- slowed or stopped abnormally in growth or development.
Origin of stunted
- to stop, slow down, or hinder the growth or development of; dwarf: A harsh climate stunted the trees. Brutal treatment in childhood stunted his personality.
- a stop or hindrance in growth or development.
- arrested development.
- a plant or animal hindered from attaining its proper growth.
- Plant Pathology. a disease of plants, characterized by a dwarfing or stunting of the plant.
Origin of stunt1
- a performance displaying a person's skill or dexterity, as in athletics; feat: an acrobatic stunt.
- any remarkable feat performed chiefly to attract attention: The kidnapping was said to be a publicity stunt.
- to do a stunt or stunts.
- Television Slang. to add specials, miniseries, etc., to a schedule of programs, especially so as to increase ratings.
- to use in doing stunts: to stunt an airplane.
Origin of stunt2
Examples from the Web for stunted
So other than a stunted television career and a big mouth, what does Wilmer Valderrama have going for him?Why Women Want Hollywood Lothario Wilmer Valderrama
April 9, 2014
This view holds the Arab world to be stunted, reflecting a cynicism born from the dismissal of our cultures and capacities.Defeating the Arab Spring Syndrome of Self-Defeat
October 15, 2013
The elderly are helped into the shade of the few stunted trees nearby.Libyan Refugees Flee Siege of Bani Walid
October 22, 2012
The more extreme risks range from cardiac problems to stunted growth and a diminished immune system.Pickiness: The Secret Eating Disorder Nobody’s Talking About
March 1, 2012
Malnutrition is so rampant that more than half the country's children are stunted in growth.Yemen's Looming Humanitarian Emergency
April 5, 2011
He was interred under the stunted oak where Master Headley had been tied.The Armourer's Prentices
Charlotte M. Yonge
The thick, stunted columns, left in the rough, also awaited their sculptors.The Three Cities Trilogy, Complete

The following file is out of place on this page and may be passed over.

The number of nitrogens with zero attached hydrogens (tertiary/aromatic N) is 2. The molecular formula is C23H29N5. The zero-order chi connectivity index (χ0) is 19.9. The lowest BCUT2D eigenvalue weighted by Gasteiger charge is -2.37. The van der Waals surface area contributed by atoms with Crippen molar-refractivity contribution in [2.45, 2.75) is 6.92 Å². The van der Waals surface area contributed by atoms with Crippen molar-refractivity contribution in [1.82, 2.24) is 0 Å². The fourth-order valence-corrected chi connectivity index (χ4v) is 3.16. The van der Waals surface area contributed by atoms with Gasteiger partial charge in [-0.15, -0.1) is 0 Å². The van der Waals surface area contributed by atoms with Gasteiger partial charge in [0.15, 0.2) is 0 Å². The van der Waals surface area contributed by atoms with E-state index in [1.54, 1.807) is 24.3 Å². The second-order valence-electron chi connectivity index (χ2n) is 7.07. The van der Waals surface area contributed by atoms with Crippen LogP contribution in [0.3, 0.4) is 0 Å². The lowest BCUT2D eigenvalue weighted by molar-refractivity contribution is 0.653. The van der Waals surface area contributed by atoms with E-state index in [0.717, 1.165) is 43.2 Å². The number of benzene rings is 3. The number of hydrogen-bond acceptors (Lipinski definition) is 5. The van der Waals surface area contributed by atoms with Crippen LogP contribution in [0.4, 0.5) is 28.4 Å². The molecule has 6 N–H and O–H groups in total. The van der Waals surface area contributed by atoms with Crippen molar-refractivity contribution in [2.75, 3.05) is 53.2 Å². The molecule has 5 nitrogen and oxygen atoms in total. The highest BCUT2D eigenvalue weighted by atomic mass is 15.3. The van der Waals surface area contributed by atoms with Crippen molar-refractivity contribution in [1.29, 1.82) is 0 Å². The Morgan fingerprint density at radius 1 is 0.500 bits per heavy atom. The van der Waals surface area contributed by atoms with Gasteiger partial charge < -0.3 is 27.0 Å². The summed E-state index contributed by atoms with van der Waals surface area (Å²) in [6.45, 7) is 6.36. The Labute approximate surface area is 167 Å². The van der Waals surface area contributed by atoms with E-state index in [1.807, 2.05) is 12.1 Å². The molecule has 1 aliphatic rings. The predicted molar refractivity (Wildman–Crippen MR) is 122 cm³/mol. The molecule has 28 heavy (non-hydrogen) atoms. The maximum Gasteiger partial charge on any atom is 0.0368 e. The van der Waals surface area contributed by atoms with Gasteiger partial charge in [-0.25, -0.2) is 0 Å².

She felt cheated, stunted, revengeful because of this common fate.The Gorgeous Girl</p>
Jakin was a stunted child of fourteen, and Lew was about the same age.Soldiers Three, Part II.
Everywhere on Long Island grew the stunted bushes, and everywhere they were valued.Home Life in Colonial Days
Alice Morse Earle
- (tr) to prevent or impede the growth or development of (a plant, animal, etc)
- the act or an instance of stunting
- a person, animal, or plant that has been stunted
- an acrobatic, dangerous, or spectacular action
- an acrobatic or dangerous piece of action in a film or television programme
- anything spectacular or unusual done to gain publicity
- (intr) to perform a stunt or stunts
Word Origin and History for stunted
"check in growth, dwarf," 1650s, verb use of Middle English adjective stunnt "foolish," from Old English stunt "short-witted, foolish" (cf. stuntspræc "foolish talk"), from Proto-Germanic *stuntaz (cf. Old Norse stuttr "short"), from the root of stump. Related: Stunted; stunting.
"feat to attract attention," 1878, American English college sports slang, of uncertain origin. Speculated to be a variant of colloq. stump "dare, challenge" (1871), or of German stunde, literally "hour." The movie stunt man is attested from 1930.